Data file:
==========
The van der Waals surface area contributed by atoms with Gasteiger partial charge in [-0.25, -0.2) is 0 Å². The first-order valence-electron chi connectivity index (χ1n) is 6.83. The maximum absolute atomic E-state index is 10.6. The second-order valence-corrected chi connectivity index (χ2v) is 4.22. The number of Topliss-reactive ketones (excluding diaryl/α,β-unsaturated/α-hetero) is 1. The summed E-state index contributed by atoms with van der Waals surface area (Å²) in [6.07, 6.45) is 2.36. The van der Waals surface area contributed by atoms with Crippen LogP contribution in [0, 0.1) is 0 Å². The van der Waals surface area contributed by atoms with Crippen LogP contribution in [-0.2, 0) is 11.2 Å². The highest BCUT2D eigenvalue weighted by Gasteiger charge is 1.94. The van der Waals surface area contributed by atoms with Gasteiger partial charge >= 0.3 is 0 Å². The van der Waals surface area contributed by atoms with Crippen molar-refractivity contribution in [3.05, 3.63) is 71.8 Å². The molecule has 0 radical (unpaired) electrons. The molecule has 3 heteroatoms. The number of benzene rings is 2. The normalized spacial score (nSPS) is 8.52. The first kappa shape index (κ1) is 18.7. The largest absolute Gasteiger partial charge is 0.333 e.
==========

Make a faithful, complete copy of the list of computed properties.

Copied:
The van der Waals surface area contributed by atoms with Gasteiger partial charge in [-0.25, -0.2) is 0 Å². The first-order valence-electron chi connectivity index (χ1n) is 6.83. The maximum absolute atomic E-state index is 10.6. The second-order valence-corrected chi connectivity index (χ2v) is 4.22. The number of Topliss-reactive ketones (excluding diaryl/α,β-unsaturated/α-hetero) is 1. The summed E-state index contributed by atoms with van der Waals surface area (Å²) in [6.07, 6.45) is 2.36. The van der Waals surface area contributed by atoms with Crippen LogP contribution in [0, 0.1) is 0 Å². The van der Waals surface area contributed by atoms with Crippen LogP contribution in [-0.2, 0) is 11.2 Å². The highest BCUT2D eigenvalue weighted by Gasteiger charge is 1.94. The van der Waals surface area contributed by atoms with Gasteiger partial charge >= 0.3 is 0 Å². The van der Waals surface area contributed by atoms with Crippen molar-refractivity contribution in [3.05, 3.63) is 71.8 Å². The molecule has 0 radical (unpaired) electrons. The molecule has 3 heteroatoms. The number of benzene rings is 2. The normalized spacial score (nSPS) is 8.52. The first kappa shape index (κ1) is 18.7. The largest absolute Gasteiger partial charge is 0.333 e.